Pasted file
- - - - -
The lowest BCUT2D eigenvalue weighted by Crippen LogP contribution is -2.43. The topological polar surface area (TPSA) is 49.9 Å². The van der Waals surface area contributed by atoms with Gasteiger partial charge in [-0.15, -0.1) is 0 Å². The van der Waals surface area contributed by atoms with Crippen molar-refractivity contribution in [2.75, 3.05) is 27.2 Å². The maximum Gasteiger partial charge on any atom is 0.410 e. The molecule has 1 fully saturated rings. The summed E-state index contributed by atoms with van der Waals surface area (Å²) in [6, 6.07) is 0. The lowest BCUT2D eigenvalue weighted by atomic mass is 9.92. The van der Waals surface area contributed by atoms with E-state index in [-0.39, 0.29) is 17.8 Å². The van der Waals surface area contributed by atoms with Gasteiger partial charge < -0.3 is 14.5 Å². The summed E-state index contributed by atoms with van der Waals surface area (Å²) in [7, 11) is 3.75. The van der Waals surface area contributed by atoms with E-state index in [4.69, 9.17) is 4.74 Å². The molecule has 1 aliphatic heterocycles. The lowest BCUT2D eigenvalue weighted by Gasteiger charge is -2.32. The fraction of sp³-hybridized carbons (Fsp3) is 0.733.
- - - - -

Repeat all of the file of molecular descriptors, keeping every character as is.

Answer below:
The lowest BCUT2D eigenvalue weighted by Crippen LogP contribution is -2.43. The topological polar surface area (TPSA) is 49.9 Å². The van der Waals surface area contributed by atoms with Gasteiger partial charge in [-0.15, -0.1) is 0 Å². The van der Waals surface area contributed by atoms with Crippen molar-refractivity contribution in [2.75, 3.05) is 27.2 Å². The maximum Gasteiger partial charge on any atom is 0.410 e. The molecule has 1 fully saturated rings. The summed E-state index contributed by atoms with van der Waals surface area (Å²) in [6, 6.07) is 0. The lowest BCUT2D eigenvalue weighted by atomic mass is 9.92. The van der Waals surface area contributed by atoms with E-state index in [-0.39, 0.29) is 17.8 Å². The van der Waals surface area contributed by atoms with Gasteiger partial charge < -0.3 is 14.5 Å². The summed E-state index contributed by atoms with van der Waals surface area (Å²) in [7, 11) is 3.75. The van der Waals surface area contributed by atoms with E-state index in [4.69, 9.17) is 4.74 Å². The molecule has 1 aliphatic heterocycles. The lowest BCUT2D eigenvalue weighted by Gasteiger charge is -2.32. The fraction of sp³-hybridized carbons (Fsp3) is 0.733.